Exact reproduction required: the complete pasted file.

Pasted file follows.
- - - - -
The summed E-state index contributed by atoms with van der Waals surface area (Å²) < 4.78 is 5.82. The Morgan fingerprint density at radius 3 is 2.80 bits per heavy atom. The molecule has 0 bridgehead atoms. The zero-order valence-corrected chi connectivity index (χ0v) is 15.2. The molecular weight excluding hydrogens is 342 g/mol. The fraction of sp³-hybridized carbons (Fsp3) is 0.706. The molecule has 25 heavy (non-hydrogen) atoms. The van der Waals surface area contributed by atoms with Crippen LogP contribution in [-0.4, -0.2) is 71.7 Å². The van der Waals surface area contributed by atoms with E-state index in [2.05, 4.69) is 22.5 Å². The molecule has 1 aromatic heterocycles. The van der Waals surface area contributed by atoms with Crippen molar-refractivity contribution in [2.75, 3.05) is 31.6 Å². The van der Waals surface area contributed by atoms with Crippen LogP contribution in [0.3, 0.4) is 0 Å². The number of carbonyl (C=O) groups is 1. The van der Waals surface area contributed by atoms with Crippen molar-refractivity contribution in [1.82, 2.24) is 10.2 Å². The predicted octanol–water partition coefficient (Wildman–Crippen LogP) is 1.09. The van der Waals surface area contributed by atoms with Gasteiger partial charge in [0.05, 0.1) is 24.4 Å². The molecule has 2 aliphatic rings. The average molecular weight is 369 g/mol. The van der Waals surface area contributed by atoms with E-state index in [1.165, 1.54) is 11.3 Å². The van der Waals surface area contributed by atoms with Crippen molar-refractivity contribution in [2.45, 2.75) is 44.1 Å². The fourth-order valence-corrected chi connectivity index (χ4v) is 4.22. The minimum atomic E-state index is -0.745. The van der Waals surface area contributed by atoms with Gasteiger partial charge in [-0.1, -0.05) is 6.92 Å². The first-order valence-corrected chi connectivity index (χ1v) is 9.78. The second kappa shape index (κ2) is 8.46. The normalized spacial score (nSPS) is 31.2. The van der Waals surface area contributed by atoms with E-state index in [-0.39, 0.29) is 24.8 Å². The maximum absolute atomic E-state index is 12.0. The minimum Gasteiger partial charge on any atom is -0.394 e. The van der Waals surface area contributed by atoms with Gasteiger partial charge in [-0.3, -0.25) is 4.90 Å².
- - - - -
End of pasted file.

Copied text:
The summed E-state index contributed by atoms with van der Waals surface area (Å²) < 4.78 is 5.82. The Morgan fingerprint density at radius 3 is 2.80 bits per heavy atom. The molecule has 0 bridgehead atoms. The zero-order valence-corrected chi connectivity index (χ0v) is 15.2. The molecular weight excluding hydrogens is 342 g/mol. The fraction of sp³-hybridized carbons (Fsp3) is 0.706. The molecule has 25 heavy (non-hydrogen) atoms. The van der Waals surface area contributed by atoms with Crippen LogP contribution in [-0.4, -0.2) is 71.7 Å². The van der Waals surface area contributed by atoms with E-state index in [2.05, 4.69) is 22.5 Å². The molecule has 1 aromatic heterocycles. The van der Waals surface area contributed by atoms with Crippen molar-refractivity contribution in [2.75, 3.05) is 31.6 Å². The van der Waals surface area contributed by atoms with Crippen LogP contribution in [0.3, 0.4) is 0 Å². The number of carbonyl (C=O) groups is 1. The van der Waals surface area contributed by atoms with Crippen molar-refractivity contribution in [1.82, 2.24) is 10.2 Å². The predicted octanol–water partition coefficient (Wildman–Crippen LogP) is 1.09. The van der Waals surface area contributed by atoms with Gasteiger partial charge in [0.05, 0.1) is 24.4 Å². The molecule has 2 aliphatic rings. The average molecular weight is 369 g/mol. The van der Waals surface area contributed by atoms with E-state index in [1.165, 1.54) is 11.3 Å². The van der Waals surface area contributed by atoms with Crippen molar-refractivity contribution in [2.45, 2.75) is 44.1 Å². The fourth-order valence-corrected chi connectivity index (χ4v) is 4.22. The minimum atomic E-state index is -0.745. The van der Waals surface area contributed by atoms with Gasteiger partial charge in [-0.1, -0.05) is 6.92 Å². The first-order valence-corrected chi connectivity index (χ1v) is 9.78. The second kappa shape index (κ2) is 8.46. The normalized spacial score (nSPS) is 31.2. The van der Waals surface area contributed by atoms with E-state index in [-0.39, 0.29) is 24.8 Å². The maximum absolute atomic E-state index is 12.0. The minimum Gasteiger partial charge on any atom is -0.394 e. The van der Waals surface area contributed by atoms with Gasteiger partial charge in [-0.3, -0.25) is 4.90 Å².